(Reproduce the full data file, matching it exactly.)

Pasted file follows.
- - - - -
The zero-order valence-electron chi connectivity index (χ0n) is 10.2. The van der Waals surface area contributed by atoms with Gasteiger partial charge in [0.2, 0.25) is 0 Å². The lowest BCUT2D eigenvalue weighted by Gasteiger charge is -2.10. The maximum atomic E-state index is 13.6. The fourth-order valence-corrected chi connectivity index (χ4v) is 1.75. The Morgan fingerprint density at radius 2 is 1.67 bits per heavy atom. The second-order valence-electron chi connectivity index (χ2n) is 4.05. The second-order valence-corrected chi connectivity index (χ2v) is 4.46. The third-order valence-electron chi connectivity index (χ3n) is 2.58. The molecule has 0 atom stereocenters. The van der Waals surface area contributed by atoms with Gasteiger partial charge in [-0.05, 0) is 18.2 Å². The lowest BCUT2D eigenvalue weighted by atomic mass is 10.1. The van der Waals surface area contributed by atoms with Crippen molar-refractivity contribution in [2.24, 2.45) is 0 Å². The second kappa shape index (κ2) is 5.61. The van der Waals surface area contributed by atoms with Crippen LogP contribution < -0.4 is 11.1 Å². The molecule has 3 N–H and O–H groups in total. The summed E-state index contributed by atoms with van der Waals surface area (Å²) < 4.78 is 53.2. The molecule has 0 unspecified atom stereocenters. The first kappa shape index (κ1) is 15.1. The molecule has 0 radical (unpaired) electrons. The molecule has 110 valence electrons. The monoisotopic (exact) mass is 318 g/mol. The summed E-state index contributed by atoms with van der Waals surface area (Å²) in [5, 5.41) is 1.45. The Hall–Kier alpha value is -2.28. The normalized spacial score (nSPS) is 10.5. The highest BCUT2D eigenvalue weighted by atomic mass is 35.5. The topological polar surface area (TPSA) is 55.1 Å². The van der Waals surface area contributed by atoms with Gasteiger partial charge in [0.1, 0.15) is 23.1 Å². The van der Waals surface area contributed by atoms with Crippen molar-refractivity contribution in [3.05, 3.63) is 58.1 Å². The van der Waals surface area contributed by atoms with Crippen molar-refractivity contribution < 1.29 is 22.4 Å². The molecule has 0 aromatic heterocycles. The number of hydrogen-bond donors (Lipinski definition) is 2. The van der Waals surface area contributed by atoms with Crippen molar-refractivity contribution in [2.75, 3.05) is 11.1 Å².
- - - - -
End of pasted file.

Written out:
The zero-order valence-electron chi connectivity index (χ0n) is 10.2. The van der Waals surface area contributed by atoms with Gasteiger partial charge in [0.2, 0.25) is 0 Å². The lowest BCUT2D eigenvalue weighted by Gasteiger charge is -2.10. The maximum atomic E-state index is 13.6. The fourth-order valence-corrected chi connectivity index (χ4v) is 1.75. The Morgan fingerprint density at radius 2 is 1.67 bits per heavy atom. The second-order valence-electron chi connectivity index (χ2n) is 4.05. The second-order valence-corrected chi connectivity index (χ2v) is 4.46. The third-order valence-electron chi connectivity index (χ3n) is 2.58. The molecule has 0 atom stereocenters. The van der Waals surface area contributed by atoms with Gasteiger partial charge in [-0.05, 0) is 18.2 Å². The lowest BCUT2D eigenvalue weighted by atomic mass is 10.1. The van der Waals surface area contributed by atoms with Crippen molar-refractivity contribution in [2.24, 2.45) is 0 Å². The second kappa shape index (κ2) is 5.61. The van der Waals surface area contributed by atoms with Crippen LogP contribution < -0.4 is 11.1 Å². The molecule has 3 N–H and O–H groups in total. The summed E-state index contributed by atoms with van der Waals surface area (Å²) < 4.78 is 53.2. The molecule has 0 unspecified atom stereocenters. The first kappa shape index (κ1) is 15.1. The molecule has 0 radical (unpaired) electrons. The molecule has 110 valence electrons. The monoisotopic (exact) mass is 318 g/mol. The summed E-state index contributed by atoms with van der Waals surface area (Å²) in [5, 5.41) is 1.45. The Hall–Kier alpha value is -2.28. The normalized spacial score (nSPS) is 10.5. The highest BCUT2D eigenvalue weighted by atomic mass is 35.5. The topological polar surface area (TPSA) is 55.1 Å². The van der Waals surface area contributed by atoms with Gasteiger partial charge in [0.1, 0.15) is 23.1 Å². The van der Waals surface area contributed by atoms with Crippen molar-refractivity contribution in [3.05, 3.63) is 58.1 Å². The van der Waals surface area contributed by atoms with Crippen molar-refractivity contribution < 1.29 is 22.4 Å². The molecule has 0 aromatic heterocycles. The number of hydrogen-bond donors (Lipinski definition) is 2. The van der Waals surface area contributed by atoms with Crippen molar-refractivity contribution in [2.75, 3.05) is 11.1 Å².